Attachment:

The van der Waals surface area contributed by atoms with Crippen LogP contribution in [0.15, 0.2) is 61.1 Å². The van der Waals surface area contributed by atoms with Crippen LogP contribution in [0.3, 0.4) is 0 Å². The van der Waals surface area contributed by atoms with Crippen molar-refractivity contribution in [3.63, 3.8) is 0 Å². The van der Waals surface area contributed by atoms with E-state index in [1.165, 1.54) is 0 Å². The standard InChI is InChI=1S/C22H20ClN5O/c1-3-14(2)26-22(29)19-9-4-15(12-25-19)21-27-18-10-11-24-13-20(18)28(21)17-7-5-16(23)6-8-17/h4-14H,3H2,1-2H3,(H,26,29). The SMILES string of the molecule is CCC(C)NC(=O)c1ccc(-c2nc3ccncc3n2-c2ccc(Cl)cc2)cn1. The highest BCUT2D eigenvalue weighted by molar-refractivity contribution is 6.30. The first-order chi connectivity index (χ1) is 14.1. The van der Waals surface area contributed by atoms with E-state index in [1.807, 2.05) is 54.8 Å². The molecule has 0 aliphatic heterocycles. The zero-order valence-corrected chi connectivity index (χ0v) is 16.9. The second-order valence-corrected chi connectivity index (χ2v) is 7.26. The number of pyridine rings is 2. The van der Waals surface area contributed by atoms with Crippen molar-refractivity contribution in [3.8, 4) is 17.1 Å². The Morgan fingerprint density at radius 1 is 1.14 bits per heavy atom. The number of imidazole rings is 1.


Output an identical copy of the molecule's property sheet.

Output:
The van der Waals surface area contributed by atoms with Crippen LogP contribution in [0.15, 0.2) is 61.1 Å². The van der Waals surface area contributed by atoms with Crippen LogP contribution in [0.3, 0.4) is 0 Å². The van der Waals surface area contributed by atoms with Crippen molar-refractivity contribution in [3.63, 3.8) is 0 Å². The van der Waals surface area contributed by atoms with E-state index in [1.165, 1.54) is 0 Å². The standard InChI is InChI=1S/C22H20ClN5O/c1-3-14(2)26-22(29)19-9-4-15(12-25-19)21-27-18-10-11-24-13-20(18)28(21)17-7-5-16(23)6-8-17/h4-14H,3H2,1-2H3,(H,26,29). The SMILES string of the molecule is CCC(C)NC(=O)c1ccc(-c2nc3ccncc3n2-c2ccc(Cl)cc2)cn1. The highest BCUT2D eigenvalue weighted by molar-refractivity contribution is 6.30. The first-order chi connectivity index (χ1) is 14.1. The van der Waals surface area contributed by atoms with E-state index in [1.807, 2.05) is 54.8 Å². The molecule has 0 aliphatic heterocycles. The zero-order valence-corrected chi connectivity index (χ0v) is 16.9. The second-order valence-corrected chi connectivity index (χ2v) is 7.26. The number of pyridine rings is 2. The van der Waals surface area contributed by atoms with Crippen molar-refractivity contribution in [3.8, 4) is 17.1 Å². The Morgan fingerprint density at radius 1 is 1.14 bits per heavy atom. The number of imidazole rings is 1.